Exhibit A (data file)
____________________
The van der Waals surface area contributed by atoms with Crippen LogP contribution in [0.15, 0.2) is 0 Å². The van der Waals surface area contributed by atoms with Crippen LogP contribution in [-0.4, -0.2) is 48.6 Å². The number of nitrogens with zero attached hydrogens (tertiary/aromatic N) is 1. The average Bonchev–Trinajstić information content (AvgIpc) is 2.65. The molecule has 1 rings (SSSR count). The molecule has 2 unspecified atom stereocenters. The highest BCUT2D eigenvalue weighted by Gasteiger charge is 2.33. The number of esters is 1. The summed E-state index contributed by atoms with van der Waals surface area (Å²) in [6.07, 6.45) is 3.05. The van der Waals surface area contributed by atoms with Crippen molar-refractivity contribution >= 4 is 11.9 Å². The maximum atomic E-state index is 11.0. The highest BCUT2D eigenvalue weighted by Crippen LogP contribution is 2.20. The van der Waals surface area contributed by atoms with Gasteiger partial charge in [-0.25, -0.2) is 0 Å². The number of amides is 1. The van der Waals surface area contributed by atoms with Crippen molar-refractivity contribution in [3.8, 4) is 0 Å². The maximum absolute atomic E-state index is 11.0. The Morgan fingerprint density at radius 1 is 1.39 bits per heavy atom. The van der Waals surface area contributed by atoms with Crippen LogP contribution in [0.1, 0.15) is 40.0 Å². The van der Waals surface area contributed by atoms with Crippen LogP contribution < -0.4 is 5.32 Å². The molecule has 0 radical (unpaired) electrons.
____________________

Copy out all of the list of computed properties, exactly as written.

The van der Waals surface area contributed by atoms with Crippen LogP contribution in [0.15, 0.2) is 0 Å². The van der Waals surface area contributed by atoms with Crippen LogP contribution in [-0.4, -0.2) is 48.6 Å². The number of nitrogens with zero attached hydrogens (tertiary/aromatic N) is 1. The average Bonchev–Trinajstić information content (AvgIpc) is 2.65. The molecule has 1 rings (SSSR count). The molecule has 2 unspecified atom stereocenters. The highest BCUT2D eigenvalue weighted by Gasteiger charge is 2.33. The number of esters is 1. The summed E-state index contributed by atoms with van der Waals surface area (Å²) in [6.07, 6.45) is 3.05. The van der Waals surface area contributed by atoms with Crippen molar-refractivity contribution >= 4 is 11.9 Å². The maximum atomic E-state index is 11.0. The highest BCUT2D eigenvalue weighted by Crippen LogP contribution is 2.20. The van der Waals surface area contributed by atoms with Gasteiger partial charge in [-0.25, -0.2) is 0 Å². The number of amides is 1. The van der Waals surface area contributed by atoms with Crippen molar-refractivity contribution in [3.8, 4) is 0 Å². The maximum absolute atomic E-state index is 11.0. The Morgan fingerprint density at radius 1 is 1.39 bits per heavy atom. The van der Waals surface area contributed by atoms with Crippen LogP contribution in [0.1, 0.15) is 40.0 Å². The van der Waals surface area contributed by atoms with Crippen LogP contribution < -0.4 is 5.32 Å². The molecule has 0 radical (unpaired) electrons.